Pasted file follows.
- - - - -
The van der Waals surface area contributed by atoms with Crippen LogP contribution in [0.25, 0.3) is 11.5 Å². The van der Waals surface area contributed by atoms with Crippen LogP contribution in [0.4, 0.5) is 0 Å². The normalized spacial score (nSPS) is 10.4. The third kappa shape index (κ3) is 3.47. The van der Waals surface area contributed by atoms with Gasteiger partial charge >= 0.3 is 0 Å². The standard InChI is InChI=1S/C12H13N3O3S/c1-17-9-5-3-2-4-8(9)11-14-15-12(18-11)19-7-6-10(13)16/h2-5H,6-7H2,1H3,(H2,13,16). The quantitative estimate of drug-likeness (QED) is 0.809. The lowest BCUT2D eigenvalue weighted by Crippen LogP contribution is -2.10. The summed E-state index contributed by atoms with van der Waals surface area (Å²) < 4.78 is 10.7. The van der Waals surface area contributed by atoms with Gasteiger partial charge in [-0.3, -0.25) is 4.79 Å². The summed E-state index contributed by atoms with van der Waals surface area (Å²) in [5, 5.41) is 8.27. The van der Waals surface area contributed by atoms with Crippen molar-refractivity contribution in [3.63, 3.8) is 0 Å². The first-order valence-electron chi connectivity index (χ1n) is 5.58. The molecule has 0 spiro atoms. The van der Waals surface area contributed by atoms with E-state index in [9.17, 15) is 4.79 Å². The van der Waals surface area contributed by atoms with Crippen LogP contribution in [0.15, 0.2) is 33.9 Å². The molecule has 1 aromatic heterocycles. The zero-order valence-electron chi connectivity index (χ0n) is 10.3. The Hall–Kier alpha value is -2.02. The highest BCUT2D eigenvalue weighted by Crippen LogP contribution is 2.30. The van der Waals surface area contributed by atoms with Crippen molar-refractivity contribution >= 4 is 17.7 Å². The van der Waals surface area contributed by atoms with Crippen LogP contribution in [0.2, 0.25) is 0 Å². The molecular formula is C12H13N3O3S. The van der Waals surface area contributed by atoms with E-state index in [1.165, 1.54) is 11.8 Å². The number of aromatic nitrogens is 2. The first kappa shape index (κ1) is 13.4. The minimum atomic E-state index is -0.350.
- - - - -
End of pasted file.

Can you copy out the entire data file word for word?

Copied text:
The van der Waals surface area contributed by atoms with Crippen LogP contribution in [0.25, 0.3) is 11.5 Å². The van der Waals surface area contributed by atoms with Crippen LogP contribution in [0.4, 0.5) is 0 Å². The normalized spacial score (nSPS) is 10.4. The third kappa shape index (κ3) is 3.47. The van der Waals surface area contributed by atoms with Gasteiger partial charge >= 0.3 is 0 Å². The standard InChI is InChI=1S/C12H13N3O3S/c1-17-9-5-3-2-4-8(9)11-14-15-12(18-11)19-7-6-10(13)16/h2-5H,6-7H2,1H3,(H2,13,16). The quantitative estimate of drug-likeness (QED) is 0.809. The lowest BCUT2D eigenvalue weighted by Crippen LogP contribution is -2.10. The summed E-state index contributed by atoms with van der Waals surface area (Å²) < 4.78 is 10.7. The van der Waals surface area contributed by atoms with Gasteiger partial charge in [-0.3, -0.25) is 4.79 Å². The summed E-state index contributed by atoms with van der Waals surface area (Å²) in [5, 5.41) is 8.27. The van der Waals surface area contributed by atoms with Crippen molar-refractivity contribution in [3.63, 3.8) is 0 Å². The first-order valence-electron chi connectivity index (χ1n) is 5.58. The molecule has 0 spiro atoms. The van der Waals surface area contributed by atoms with E-state index in [9.17, 15) is 4.79 Å². The van der Waals surface area contributed by atoms with Crippen LogP contribution in [0.15, 0.2) is 33.9 Å². The molecule has 1 aromatic heterocycles. The zero-order valence-electron chi connectivity index (χ0n) is 10.3. The Hall–Kier alpha value is -2.02. The highest BCUT2D eigenvalue weighted by Crippen LogP contribution is 2.30. The van der Waals surface area contributed by atoms with Crippen molar-refractivity contribution >= 4 is 17.7 Å². The van der Waals surface area contributed by atoms with Crippen LogP contribution in [0.2, 0.25) is 0 Å². The molecular formula is C12H13N3O3S. The van der Waals surface area contributed by atoms with E-state index in [1.165, 1.54) is 11.8 Å². The number of aromatic nitrogens is 2. The first kappa shape index (κ1) is 13.4. The minimum atomic E-state index is -0.350.